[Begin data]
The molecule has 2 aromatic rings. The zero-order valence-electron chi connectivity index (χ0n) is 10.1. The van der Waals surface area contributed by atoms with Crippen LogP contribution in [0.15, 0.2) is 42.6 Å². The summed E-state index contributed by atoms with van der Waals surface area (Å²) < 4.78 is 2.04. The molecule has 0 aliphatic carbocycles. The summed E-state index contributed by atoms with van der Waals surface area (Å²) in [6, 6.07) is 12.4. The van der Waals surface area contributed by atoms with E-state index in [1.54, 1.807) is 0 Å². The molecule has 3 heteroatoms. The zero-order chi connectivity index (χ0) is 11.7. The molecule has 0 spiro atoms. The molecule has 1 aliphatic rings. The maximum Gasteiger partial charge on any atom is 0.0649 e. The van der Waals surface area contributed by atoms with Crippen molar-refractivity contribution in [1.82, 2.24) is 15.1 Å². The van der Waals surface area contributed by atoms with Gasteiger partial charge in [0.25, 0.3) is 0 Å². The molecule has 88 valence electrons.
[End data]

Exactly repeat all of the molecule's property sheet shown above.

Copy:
The molecule has 2 aromatic rings. The zero-order valence-electron chi connectivity index (χ0n) is 10.1. The van der Waals surface area contributed by atoms with Crippen LogP contribution in [0.15, 0.2) is 42.6 Å². The summed E-state index contributed by atoms with van der Waals surface area (Å²) < 4.78 is 2.04. The molecule has 0 aliphatic carbocycles. The summed E-state index contributed by atoms with van der Waals surface area (Å²) in [6, 6.07) is 12.4. The van der Waals surface area contributed by atoms with E-state index in [1.54, 1.807) is 0 Å². The molecule has 3 heteroatoms. The zero-order chi connectivity index (χ0) is 11.7. The molecule has 0 spiro atoms. The molecule has 1 aliphatic rings. The maximum Gasteiger partial charge on any atom is 0.0649 e. The van der Waals surface area contributed by atoms with Crippen molar-refractivity contribution in [1.82, 2.24) is 15.1 Å². The van der Waals surface area contributed by atoms with Gasteiger partial charge in [0.25, 0.3) is 0 Å². The molecule has 88 valence electrons.